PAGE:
Commuter rail agency Metra is grappling with a huge drop in ridership and revenue, seeing the largest passenger decline of any of the Chicago-area transit systems. On Tuesday, the agency launched its “My Metra” campaign aimed at making former riders and new passengers feel safe taking the train.
“Riders can commute with confidence,” said Janice Thomas, Metra’s chief of staff. “We’re cleaning, disinfecting, (and) sanitizing our trains on a daily basis. If you haven’t taken a ride recently, I encourage you to do so. You’ll see spotless cars that look almost new.”
In addition to its enhanced cleaning practices, Metra officials promoted a one-seat-per-passenger policy designed to encourage physical distancing, as well as a mask requirement for riders, hand sanitizer available in each car, and a ridership dashboard showing when trains are more or less likely to be full.
Trains also have a hospital-grade air filter, and get fresh air circulated through each car once every four minutes, said Metra CEO and Executive Director Jim Derwinski.
“Traditionally, those have obviously been not as (much of) a concern, but now with COVID this actually turns out to be something that’s very good, integrally built into the train car,” Derwinski said. “We’re actually starting to look at other technologies that we can incorporate into the air filtration system to make it even safer.”
Metra’s ridership is currently at about 10% of normal levels. The agency projects that could rise to about 20% by the end of the year, if it rises at all.
“I think uncertainty has been one of the big impediments to people coming back — both uncertainty from employees not knowing whether or not it’s safe to come back, and uncertainty from employers,” Derwinski said. “We decided it’s time for us to get out with our message and tell people, employers, employees of the region how safe it is to ride on Metra.”
The decline in ridership has also meant a huge decline in revenue. Metra estimates it will see a $330 million drop in passenger and sales tax revenue this year, and a $350 million decline next year. While the agency got about $480 million in stimulus funding through the CARES Act, the massive decline means that money won’t last long.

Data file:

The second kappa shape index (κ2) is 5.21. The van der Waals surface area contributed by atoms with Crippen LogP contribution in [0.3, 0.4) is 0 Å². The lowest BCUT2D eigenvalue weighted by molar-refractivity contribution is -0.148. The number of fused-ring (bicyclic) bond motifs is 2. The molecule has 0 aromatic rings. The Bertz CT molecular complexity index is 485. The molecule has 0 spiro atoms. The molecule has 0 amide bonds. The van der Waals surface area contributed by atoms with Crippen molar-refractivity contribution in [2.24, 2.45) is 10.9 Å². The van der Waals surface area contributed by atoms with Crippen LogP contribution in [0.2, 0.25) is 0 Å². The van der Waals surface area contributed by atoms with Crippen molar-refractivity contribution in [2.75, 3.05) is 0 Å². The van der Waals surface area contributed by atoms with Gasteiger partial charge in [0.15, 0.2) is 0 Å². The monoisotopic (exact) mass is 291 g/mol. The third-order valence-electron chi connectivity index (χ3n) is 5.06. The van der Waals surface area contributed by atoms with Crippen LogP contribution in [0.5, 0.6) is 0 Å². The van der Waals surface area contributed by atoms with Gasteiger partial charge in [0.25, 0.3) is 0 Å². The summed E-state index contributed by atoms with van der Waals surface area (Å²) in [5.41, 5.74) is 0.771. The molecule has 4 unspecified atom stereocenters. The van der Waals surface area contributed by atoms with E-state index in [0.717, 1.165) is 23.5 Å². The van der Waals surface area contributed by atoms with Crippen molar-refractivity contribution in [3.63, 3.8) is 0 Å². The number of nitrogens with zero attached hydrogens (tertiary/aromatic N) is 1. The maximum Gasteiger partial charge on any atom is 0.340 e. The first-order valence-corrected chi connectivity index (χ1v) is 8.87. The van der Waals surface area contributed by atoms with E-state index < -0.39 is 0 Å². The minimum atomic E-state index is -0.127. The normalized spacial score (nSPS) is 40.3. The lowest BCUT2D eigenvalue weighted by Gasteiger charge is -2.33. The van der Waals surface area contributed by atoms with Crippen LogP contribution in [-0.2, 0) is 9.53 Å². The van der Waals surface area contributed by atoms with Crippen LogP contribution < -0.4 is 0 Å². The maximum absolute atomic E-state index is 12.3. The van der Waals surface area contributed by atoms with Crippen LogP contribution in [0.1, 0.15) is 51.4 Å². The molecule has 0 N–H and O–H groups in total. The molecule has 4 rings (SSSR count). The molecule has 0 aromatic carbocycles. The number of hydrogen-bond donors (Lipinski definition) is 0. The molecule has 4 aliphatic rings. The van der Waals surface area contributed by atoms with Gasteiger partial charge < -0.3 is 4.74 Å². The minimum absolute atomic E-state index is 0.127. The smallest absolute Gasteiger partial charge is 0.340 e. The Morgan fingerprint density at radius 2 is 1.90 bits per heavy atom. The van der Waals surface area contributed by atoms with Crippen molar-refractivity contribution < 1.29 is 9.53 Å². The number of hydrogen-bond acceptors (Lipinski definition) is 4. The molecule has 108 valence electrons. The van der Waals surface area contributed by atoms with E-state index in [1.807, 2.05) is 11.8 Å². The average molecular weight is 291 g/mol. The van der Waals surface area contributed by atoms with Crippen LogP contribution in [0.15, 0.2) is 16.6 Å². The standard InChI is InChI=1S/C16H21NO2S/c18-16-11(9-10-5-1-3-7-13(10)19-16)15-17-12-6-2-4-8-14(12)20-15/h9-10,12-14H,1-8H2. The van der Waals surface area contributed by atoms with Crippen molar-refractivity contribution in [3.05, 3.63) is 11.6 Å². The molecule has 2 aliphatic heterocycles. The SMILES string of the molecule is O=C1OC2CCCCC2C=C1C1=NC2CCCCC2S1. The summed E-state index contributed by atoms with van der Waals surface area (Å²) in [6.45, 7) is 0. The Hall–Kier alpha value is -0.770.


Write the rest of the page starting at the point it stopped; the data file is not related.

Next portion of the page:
“(If we) do nothing, which is not what we’re going to do, about mid-summer next year we’re going to be in trouble,” Derwinski said. “Certainly, we’re looking for additional stimulus money. We’re also looking to do anything we can, including a campaign like this, to increase ridership, which is our revenue stream.”
But Derwinski thinks it’s “highly likely” transit agencies will see more stimulus money. “Metra’s not unique in the region, the state, or the country. There is complete need out there,” he said.
Another revenue hit the agency is facing: on the three Metra lines operated by Union Pacific, UP has not had conductors move through the train and collect fares due to the coronavirus. (On Metra’s other eight lines, conductors are collecting fares as usual.) The free rides have added up to about $1 million a month in lost revenue.
“We’ve been in constant conversation with Union Pacific talking about what we’ve been doing on the other eight lines,” Derwinski said. “I think we’re close, closer than we’ve ever been, to at least resuming some amount of fare collection over there. Hopefully, you’ll be seeing some action on that in the forthcoming weeks.”
Derwinski said even if you don’t ride Metra, it’s a boon to the Chicago area.
“Every time we take a thousand people on a train, pre-COVID, we’re taking about five, six, seven hundred cars off the road. We improve the environment, we improve the region, and we really stabilize the economy,” he said.